1. Reduced time to reach  peak milk allowance (minimum peak allowance suggested is 8L/d)

2. Feeding milk/milk replacer with low bacteria count (SPC less than 100,000cfu/ml)

3. Use of positive pressure ventilation tubes in the calf barn

4. Adequate amount of space /calf in the resting area (minimum suggested is 3.7sq.meters - 40sq.feet)

5. Small number of calves per group (suggested less than 15 calves)

6. Adequate farm average serum total protein concentration (an indicator of passive immunity transfer)

7. Use of drinking speed as a warning signal to identify potentially sick calves

8. Practicing navel and pen disinfection between calf groups consistency

9. Narrow age range within calf groups

They conclude: "It appeared that cleaning of the autofeeder and its various components was one of the most important keys to making these systems work successfully." (p162)

Reference: Endres, M. " What have we learned about automatic milk feeders?" Journal of Dairy Science 2018 101: Supplement: Annual Meeting Abstracts #117

Wednesday, August 22, 2018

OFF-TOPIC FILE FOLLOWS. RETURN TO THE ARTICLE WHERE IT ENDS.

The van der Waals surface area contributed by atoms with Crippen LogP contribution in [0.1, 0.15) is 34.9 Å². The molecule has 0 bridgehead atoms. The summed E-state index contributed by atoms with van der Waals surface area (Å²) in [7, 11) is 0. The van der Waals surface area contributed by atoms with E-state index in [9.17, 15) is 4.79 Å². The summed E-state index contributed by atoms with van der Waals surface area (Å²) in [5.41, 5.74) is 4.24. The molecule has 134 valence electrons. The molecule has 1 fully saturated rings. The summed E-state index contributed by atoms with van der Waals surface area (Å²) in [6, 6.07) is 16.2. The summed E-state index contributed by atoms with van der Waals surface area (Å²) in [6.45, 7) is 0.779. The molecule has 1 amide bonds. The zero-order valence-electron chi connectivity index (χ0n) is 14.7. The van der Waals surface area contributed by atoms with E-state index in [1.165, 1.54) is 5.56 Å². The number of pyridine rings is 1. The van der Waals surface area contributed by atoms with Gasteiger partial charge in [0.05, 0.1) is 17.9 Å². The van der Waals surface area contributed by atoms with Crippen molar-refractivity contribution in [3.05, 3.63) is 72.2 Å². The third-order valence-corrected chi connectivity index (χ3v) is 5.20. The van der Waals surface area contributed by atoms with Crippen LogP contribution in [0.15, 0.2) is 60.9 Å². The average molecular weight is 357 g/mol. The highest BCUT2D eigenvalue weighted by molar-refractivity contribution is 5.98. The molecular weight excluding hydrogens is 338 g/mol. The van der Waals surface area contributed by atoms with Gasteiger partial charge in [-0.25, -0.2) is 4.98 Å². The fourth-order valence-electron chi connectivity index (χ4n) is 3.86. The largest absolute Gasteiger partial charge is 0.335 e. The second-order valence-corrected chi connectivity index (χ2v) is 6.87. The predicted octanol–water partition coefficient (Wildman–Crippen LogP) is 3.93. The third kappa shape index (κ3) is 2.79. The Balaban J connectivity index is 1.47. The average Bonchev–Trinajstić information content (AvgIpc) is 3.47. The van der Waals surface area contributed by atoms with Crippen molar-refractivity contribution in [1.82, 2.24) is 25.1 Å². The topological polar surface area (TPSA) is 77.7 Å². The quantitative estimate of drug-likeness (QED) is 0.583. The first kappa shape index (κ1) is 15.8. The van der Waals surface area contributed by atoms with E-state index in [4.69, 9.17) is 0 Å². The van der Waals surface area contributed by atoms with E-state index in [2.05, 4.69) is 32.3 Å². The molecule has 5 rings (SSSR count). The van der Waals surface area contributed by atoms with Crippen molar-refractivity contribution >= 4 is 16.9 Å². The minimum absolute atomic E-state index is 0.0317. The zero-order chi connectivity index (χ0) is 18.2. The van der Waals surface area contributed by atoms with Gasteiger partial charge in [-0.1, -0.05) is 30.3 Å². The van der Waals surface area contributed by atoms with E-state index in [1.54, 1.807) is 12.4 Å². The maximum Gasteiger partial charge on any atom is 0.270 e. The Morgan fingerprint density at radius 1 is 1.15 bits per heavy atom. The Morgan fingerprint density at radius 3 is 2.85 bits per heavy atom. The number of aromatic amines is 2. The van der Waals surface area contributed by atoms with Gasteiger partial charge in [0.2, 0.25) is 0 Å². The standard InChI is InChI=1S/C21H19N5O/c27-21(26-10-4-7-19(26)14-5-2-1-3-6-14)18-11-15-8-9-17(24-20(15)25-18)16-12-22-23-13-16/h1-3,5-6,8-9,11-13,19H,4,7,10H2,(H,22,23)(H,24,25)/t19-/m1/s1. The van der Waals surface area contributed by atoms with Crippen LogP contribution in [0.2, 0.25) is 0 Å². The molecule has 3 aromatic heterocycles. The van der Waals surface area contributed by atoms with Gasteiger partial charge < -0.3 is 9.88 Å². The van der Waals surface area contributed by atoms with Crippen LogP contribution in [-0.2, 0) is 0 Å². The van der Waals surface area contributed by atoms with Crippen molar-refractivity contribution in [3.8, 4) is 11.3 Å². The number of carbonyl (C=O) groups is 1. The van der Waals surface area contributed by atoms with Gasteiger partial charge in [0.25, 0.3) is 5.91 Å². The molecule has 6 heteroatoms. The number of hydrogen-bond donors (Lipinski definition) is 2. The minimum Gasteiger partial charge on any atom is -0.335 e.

How Soon to Introduce Newborn Calves 
to Automated Milk Feeders?

"Effect of age of introduction to an automated milk feeder on calf learning and performance and labor requirements."

This article title caught my attention.

A few quick details:
Treatment: 1/2 calves introduced to auto feeder on day 6, 1/2 calves introduced to autofeeder on day 1
Housing: two group pens, continuous-flow with newborns and 5-day calves going into pen #1, all calves moving into pen #2 at about 30 days, 1 milk nipple per pen, up to 15 calves per pen (during the study the average pen #1 population was only 7 calves), excellent ventilation

Nutrition: 26-18 milk replacer, up to 9L first 4 days on feeder, next 27 days ad lib, days 32-37 drop allowance from 12L to 9L, hold at 9L days 38-46, gradually drop to 2L at 61 days.

Interesting Observations:

1. Weaning gains were the same for early and 5-day introduction treatment.